"Island in the Stream"

"Island in the Stream"

"Island in the Stream", 2022
by Laurie Swim
Textile Art
26 X 45 inches 


This work has many interpretations for me and those who have seen it so far…and I like that!

Awhile ago, before the world was set on its heels with Covid, I accepted the challenge of creating a piece for a group show with the theme of ‘Home’. Canadian artists who work with fibre-based materials were matched up with Israeli artists using the same medium to create art.

My Israeli partner came up with an idea that would connect our creations, the Japanese technique of Kintsugi, the art of repairing broken pottery by mending with gold lacquer, fostering the philosophy of what is broken can be mended, even adding value; also breaking free from obsession with perfection that often causes friction and stress. Combining Kintsugi with ‘home’, where things often get broken and mended, making it stronger. Islands in the Stream happens to be Larry’s and my song so I started there. I made a sketch of an island silhouetted against a glowing sky featuring a house, a home for shelter and comfort where you can relax, eat and sleep in relative safety. I chose a simple cape style house, not my home, to reference local architecture.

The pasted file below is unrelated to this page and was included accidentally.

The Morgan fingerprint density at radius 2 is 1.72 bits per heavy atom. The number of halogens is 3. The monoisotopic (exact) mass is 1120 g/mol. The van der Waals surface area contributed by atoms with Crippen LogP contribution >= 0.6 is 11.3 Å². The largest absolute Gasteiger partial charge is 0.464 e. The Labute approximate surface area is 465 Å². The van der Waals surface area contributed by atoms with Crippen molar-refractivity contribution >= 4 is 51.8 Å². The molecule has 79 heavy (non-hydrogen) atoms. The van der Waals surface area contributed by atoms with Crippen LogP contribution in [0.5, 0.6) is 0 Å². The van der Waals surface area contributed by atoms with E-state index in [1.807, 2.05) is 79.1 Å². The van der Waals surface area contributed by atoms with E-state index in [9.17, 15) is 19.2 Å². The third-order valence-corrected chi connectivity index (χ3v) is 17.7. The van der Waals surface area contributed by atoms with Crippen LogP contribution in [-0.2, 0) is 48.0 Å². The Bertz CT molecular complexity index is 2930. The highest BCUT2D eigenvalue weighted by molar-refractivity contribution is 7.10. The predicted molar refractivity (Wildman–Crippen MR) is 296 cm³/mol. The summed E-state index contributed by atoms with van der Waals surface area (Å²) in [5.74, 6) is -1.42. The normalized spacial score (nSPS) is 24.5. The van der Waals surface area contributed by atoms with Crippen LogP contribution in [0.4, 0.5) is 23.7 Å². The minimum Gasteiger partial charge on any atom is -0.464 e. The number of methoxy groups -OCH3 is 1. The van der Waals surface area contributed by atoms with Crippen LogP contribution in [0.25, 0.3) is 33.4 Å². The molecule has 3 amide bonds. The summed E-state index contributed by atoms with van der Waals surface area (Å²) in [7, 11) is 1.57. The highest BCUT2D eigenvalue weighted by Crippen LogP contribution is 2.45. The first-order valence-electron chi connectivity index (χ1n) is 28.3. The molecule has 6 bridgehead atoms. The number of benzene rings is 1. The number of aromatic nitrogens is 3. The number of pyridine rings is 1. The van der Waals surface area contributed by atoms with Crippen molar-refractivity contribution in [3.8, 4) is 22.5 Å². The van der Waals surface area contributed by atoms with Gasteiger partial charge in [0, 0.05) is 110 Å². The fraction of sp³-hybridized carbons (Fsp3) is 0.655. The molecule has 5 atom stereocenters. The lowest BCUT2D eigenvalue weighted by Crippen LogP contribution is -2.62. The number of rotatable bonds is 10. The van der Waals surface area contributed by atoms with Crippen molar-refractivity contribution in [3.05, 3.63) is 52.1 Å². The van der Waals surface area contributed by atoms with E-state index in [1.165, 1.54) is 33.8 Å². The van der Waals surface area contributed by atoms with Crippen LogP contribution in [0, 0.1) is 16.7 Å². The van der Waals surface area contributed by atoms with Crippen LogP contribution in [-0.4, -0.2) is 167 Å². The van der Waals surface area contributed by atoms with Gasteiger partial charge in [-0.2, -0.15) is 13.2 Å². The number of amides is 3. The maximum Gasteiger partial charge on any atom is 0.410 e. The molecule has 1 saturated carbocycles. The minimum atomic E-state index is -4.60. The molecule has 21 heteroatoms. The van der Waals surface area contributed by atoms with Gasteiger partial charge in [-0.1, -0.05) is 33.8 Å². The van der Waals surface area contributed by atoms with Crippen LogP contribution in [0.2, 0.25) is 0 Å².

Concept sketch for "Island in the Stream"  by Laurie Swim


‘Home’ can also be a vessel for one’s story where roots go deep, in the ocean in my case and branches can reach through the sky, as a family tree. The spruce trees slanting off this Island refer to the effect of soil erosion on the South Shore of Nova Scotia where I live. Metaphorically, however, they could be symbolic of family division, or even death. The gold pillar ascending from the centre of the house and reflected in the water below is the ‘coming together” the mend that makes a stronger connection.

My fondest interpretation, however, is one made by my 10-year-old grandson Eli. The explosion of fireworks above the house is “A goddess ascending”.

Laurie Swim 2022





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1 comment

I believe your grandson’s interpretation of this painting is both intuitive and wise.

Audrey Ogilvie

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